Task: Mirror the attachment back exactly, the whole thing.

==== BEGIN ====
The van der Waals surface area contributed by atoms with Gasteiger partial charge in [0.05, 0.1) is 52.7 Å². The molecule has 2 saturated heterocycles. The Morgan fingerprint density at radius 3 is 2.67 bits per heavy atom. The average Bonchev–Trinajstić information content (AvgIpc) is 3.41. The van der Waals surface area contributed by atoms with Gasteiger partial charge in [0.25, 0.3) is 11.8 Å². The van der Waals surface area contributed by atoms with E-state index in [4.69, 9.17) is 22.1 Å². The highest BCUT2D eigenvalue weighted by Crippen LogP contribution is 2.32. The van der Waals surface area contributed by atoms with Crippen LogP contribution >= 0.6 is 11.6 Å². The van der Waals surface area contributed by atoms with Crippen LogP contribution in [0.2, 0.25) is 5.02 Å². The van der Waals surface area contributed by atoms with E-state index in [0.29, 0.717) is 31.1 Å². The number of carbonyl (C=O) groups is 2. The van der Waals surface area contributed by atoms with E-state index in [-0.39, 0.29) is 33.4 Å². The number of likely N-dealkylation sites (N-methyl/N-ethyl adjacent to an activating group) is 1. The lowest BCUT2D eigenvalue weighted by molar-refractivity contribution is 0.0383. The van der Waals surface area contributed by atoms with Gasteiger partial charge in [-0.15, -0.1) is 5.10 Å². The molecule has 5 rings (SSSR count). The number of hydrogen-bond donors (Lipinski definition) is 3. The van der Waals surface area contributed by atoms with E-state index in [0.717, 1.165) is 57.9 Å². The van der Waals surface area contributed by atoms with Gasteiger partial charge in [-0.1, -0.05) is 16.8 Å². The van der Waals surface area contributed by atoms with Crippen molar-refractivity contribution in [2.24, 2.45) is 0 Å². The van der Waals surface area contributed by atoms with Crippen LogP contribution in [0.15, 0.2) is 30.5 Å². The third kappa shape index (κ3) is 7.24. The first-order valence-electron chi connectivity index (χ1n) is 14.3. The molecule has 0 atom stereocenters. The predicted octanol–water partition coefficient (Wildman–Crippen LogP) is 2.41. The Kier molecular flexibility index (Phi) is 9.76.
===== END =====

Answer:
The van der Waals surface area contributed by atoms with Gasteiger partial charge in [0.05, 0.1) is 52.7 Å². The molecule has 2 saturated heterocycles. The Morgan fingerprint density at radius 3 is 2.67 bits per heavy atom. The average Bonchev–Trinajstić information content (AvgIpc) is 3.41. The van der Waals surface area contributed by atoms with Gasteiger partial charge in [0.25, 0.3) is 11.8 Å². The van der Waals surface area contributed by atoms with E-state index in [4.69, 9.17) is 22.1 Å². The highest BCUT2D eigenvalue weighted by Crippen LogP contribution is 2.32. The van der Waals surface area contributed by atoms with Crippen LogP contribution >= 0.6 is 11.6 Å². The van der Waals surface area contributed by atoms with Crippen LogP contribution in [0.2, 0.25) is 5.02 Å². The van der Waals surface area contributed by atoms with E-state index in [0.29, 0.717) is 31.1 Å². The number of carbonyl (C=O) groups is 2. The van der Waals surface area contributed by atoms with E-state index in [-0.39, 0.29) is 33.4 Å². The number of likely N-dealkylation sites (N-methyl/N-ethyl adjacent to an activating group) is 1. The lowest BCUT2D eigenvalue weighted by molar-refractivity contribution is 0.0383. The van der Waals surface area contributed by atoms with Gasteiger partial charge in [-0.15, -0.1) is 5.10 Å². The molecule has 5 rings (SSSR count). The number of hydrogen-bond donors (Lipinski definition) is 3. The van der Waals surface area contributed by atoms with E-state index in [0.717, 1.165) is 57.9 Å². The van der Waals surface area contributed by atoms with Gasteiger partial charge in [-0.1, -0.05) is 16.8 Å². The van der Waals surface area contributed by atoms with Crippen molar-refractivity contribution in [2.24, 2.45) is 0 Å². The van der Waals surface area contributed by atoms with Crippen LogP contribution in [0.15, 0.2) is 30.5 Å². The third kappa shape index (κ3) is 7.24. The first-order valence-electron chi connectivity index (χ1n) is 14.3. The molecule has 0 atom stereocenters. The predicted octanol–water partition coefficient (Wildman–Crippen LogP) is 2.41. The Kier molecular flexibility index (Phi) is 9.76.